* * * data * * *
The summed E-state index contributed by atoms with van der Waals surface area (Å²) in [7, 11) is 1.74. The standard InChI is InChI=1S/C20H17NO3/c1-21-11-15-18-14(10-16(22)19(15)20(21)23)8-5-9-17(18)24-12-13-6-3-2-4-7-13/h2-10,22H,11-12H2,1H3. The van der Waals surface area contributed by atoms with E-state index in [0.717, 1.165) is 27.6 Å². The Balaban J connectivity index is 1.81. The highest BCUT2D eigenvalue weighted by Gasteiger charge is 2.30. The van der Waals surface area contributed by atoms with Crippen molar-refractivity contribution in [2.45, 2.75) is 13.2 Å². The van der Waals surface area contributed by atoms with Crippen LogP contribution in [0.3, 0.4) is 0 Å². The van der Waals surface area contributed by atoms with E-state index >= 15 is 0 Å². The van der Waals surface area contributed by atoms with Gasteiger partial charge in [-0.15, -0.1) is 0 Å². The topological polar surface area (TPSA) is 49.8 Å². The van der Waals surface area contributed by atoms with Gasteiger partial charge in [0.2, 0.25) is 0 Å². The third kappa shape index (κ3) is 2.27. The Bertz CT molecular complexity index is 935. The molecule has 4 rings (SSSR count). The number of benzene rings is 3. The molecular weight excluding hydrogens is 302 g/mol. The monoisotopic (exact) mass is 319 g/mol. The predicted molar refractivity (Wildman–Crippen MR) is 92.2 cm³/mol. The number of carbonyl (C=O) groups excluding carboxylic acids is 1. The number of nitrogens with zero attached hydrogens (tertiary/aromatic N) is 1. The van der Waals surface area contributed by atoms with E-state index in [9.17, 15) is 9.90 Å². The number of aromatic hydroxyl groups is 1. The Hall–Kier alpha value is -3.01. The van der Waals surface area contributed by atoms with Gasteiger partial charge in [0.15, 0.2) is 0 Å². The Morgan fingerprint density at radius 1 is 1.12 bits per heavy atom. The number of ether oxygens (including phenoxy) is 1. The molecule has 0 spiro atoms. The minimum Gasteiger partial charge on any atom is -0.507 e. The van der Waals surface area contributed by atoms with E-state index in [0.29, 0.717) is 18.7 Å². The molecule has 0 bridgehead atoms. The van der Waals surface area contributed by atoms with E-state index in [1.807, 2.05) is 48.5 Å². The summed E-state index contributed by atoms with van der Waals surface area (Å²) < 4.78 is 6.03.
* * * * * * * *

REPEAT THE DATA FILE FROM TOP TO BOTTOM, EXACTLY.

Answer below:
The summed E-state index contributed by atoms with van der Waals surface area (Å²) in [7, 11) is 1.74. The standard InChI is InChI=1S/C20H17NO3/c1-21-11-15-18-14(10-16(22)19(15)20(21)23)8-5-9-17(18)24-12-13-6-3-2-4-7-13/h2-10,22H,11-12H2,1H3. The van der Waals surface area contributed by atoms with E-state index in [0.717, 1.165) is 27.6 Å². The Balaban J connectivity index is 1.81. The highest BCUT2D eigenvalue weighted by Gasteiger charge is 2.30. The van der Waals surface area contributed by atoms with Crippen molar-refractivity contribution in [2.45, 2.75) is 13.2 Å². The van der Waals surface area contributed by atoms with Crippen LogP contribution in [0.3, 0.4) is 0 Å². The van der Waals surface area contributed by atoms with E-state index >= 15 is 0 Å². The van der Waals surface area contributed by atoms with Gasteiger partial charge in [-0.15, -0.1) is 0 Å². The topological polar surface area (TPSA) is 49.8 Å². The van der Waals surface area contributed by atoms with Gasteiger partial charge in [0.2, 0.25) is 0 Å². The third kappa shape index (κ3) is 2.27. The Bertz CT molecular complexity index is 935. The molecule has 4 rings (SSSR count). The number of benzene rings is 3. The molecular weight excluding hydrogens is 302 g/mol. The monoisotopic (exact) mass is 319 g/mol. The predicted molar refractivity (Wildman–Crippen MR) is 92.2 cm³/mol. The number of carbonyl (C=O) groups excluding carboxylic acids is 1. The number of nitrogens with zero attached hydrogens (tertiary/aromatic N) is 1. The van der Waals surface area contributed by atoms with E-state index in [9.17, 15) is 9.90 Å². The number of aromatic hydroxyl groups is 1. The Hall–Kier alpha value is -3.01. The van der Waals surface area contributed by atoms with Gasteiger partial charge in [0.15, 0.2) is 0 Å². The Morgan fingerprint density at radius 1 is 1.12 bits per heavy atom. The number of ether oxygens (including phenoxy) is 1. The molecule has 0 spiro atoms. The minimum Gasteiger partial charge on any atom is -0.507 e. The van der Waals surface area contributed by atoms with E-state index in [0.29, 0.717) is 18.7 Å². The molecule has 0 bridgehead atoms. The van der Waals surface area contributed by atoms with E-state index in [1.807, 2.05) is 48.5 Å². The summed E-state index contributed by atoms with van der Waals surface area (Å²) < 4.78 is 6.03.